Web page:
New York City’s Lactation Accommodations Law is Now in Effect

Lactation RoomIf you’ve been following our blog, you are aware that last year New York City passed two bills that amended the New York City Administrative Code to expand protections for nursing mothers in the workplace. Employers with four or more employees are required to provide reasonable accommodations for employees to express breast milk. This new lactation accommodations law is now in effect.

A covered employer must provide a clean, sanitary, and private space, other than a bathroom, that is shielded from view and free from public intrusion from coworkers, along with a refrigerator to store breast milk in the workplace. The lactation room must be conveniently located and reasonably near the employee’s work station. Employers may not limit the amount of time that an individual can use to express milk unless the employer can demonstrate that the time needed presents an undue hardship to the employer. If providing a lactation room poses an undue hardship, the employer must engage in a cooperative dialogue with the employee to identify appropriate accommodations that meet the employee’s needs.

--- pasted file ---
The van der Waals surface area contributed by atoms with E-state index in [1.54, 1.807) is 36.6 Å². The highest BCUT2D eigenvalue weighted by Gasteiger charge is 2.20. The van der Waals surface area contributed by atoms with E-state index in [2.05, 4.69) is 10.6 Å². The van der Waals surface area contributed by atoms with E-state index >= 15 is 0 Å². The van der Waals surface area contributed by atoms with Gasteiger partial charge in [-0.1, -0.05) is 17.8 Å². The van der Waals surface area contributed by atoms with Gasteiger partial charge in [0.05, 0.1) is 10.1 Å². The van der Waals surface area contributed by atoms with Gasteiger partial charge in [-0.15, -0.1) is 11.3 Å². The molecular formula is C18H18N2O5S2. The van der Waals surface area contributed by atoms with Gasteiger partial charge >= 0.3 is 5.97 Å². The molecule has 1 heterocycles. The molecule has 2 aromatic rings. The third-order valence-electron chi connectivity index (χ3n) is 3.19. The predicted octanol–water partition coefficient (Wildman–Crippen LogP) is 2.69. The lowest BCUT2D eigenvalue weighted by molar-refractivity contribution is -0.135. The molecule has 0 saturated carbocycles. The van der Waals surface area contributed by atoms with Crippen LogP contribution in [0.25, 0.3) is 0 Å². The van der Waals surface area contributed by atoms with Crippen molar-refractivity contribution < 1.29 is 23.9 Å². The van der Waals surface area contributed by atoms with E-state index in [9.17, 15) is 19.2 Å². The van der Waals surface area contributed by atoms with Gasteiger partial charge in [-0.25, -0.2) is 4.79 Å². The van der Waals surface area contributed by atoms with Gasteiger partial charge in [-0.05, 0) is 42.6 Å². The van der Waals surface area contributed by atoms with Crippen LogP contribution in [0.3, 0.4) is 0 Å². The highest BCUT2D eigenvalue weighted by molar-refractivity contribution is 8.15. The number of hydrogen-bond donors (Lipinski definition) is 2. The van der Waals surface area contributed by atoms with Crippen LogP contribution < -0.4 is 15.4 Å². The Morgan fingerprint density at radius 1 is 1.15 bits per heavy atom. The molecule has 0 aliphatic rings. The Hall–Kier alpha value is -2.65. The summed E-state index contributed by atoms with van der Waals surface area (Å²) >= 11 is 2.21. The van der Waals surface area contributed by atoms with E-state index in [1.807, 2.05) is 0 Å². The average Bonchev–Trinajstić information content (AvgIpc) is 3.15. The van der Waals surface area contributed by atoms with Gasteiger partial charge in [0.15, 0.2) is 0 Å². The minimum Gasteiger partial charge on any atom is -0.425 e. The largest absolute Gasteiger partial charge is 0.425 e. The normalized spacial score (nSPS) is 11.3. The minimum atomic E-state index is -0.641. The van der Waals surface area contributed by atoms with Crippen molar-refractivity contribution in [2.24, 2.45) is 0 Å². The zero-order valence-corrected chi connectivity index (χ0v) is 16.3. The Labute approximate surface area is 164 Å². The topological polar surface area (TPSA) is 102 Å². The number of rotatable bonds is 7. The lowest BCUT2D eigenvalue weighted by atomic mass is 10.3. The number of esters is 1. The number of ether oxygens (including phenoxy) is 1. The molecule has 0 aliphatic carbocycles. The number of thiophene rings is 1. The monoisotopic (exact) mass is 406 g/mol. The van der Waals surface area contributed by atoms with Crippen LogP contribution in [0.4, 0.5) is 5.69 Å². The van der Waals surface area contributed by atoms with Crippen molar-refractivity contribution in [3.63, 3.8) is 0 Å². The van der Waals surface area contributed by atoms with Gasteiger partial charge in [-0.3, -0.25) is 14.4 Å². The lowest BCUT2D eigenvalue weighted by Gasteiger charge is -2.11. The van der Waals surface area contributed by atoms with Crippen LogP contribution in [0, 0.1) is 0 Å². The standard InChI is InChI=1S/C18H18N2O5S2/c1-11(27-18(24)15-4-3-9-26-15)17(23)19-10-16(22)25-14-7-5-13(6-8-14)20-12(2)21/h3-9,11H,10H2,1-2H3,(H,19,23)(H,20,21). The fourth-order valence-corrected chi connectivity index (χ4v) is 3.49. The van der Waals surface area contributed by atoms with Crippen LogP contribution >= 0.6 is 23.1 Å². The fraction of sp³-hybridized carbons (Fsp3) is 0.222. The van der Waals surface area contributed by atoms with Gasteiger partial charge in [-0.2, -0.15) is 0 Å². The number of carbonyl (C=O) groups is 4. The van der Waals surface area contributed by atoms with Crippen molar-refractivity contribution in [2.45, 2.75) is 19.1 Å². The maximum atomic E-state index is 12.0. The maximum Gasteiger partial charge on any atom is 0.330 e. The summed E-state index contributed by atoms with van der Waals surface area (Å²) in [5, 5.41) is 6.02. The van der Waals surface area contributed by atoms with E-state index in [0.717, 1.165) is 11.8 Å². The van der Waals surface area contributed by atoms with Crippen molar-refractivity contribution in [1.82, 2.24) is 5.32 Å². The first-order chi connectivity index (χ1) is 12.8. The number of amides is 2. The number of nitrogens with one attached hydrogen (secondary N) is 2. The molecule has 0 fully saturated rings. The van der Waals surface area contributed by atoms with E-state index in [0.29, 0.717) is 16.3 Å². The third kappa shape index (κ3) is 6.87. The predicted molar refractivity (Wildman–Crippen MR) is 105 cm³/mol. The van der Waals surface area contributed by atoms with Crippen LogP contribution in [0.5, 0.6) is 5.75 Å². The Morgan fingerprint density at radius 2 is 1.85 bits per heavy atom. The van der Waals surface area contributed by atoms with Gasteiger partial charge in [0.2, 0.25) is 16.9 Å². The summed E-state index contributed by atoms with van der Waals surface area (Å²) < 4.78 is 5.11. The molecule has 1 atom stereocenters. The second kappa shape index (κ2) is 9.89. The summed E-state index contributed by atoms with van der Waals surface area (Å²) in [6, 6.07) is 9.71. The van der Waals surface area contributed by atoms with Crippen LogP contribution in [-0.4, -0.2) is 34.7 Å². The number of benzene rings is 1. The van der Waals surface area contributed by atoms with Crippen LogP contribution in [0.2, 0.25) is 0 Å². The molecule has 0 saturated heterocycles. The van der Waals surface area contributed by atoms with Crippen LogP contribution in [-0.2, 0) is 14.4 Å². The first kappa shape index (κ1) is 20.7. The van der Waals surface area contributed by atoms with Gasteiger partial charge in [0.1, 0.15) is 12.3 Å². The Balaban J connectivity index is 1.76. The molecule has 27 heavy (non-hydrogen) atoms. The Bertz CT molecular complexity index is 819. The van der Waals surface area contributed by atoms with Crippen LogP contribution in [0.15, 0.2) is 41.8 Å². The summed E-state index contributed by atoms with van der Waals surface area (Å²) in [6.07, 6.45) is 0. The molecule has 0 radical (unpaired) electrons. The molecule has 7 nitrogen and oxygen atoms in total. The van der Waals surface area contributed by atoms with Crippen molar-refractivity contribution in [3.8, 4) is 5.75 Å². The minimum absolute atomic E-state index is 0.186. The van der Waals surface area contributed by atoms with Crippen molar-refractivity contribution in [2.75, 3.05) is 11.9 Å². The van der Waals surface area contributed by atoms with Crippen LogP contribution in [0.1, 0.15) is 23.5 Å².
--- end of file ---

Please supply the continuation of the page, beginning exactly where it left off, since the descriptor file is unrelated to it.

The new lactation accommodations law also requires covered employers to have a written lactation policy that meets certain requirements under the law and must provide it to all new employees. The New York City Commission on Human Rights, in collaboration with the Department of Mental Health and Hygiene, has developed the following model policies:

  • a policy for workplaces with dedicated lactation room(s);
  • a policy for workplaces with a multi-purpose space, other than a bathroom, that may be used as a lactation room; and
  • a policy for workplaces with no available space for a lactation room.

Employers may use the version of the model policy that is most applicable to their workplace. Employers that choose to develop their own policies, must make sure to:

  • explain how an employee can submit a request for a lactation room;
  • state that the employer will respond to requests as quickly as possible, and no later than within five business days;
  • explain what to do when two or more employees need to use the lactation room at the same time;
  • state that the employer will provide reasonable break time for an employee to express breast milk; and
  • explain that if providing all aspects of the lactation room normally required by law would create an undue hardship for the employer, the employer will have a cooperative dialogue with the employee to figure out the best possible accommodation to enable the employee to express breast milk at work.

To obtain more information on this new law, visit the New York City Commission on Human Rights website.

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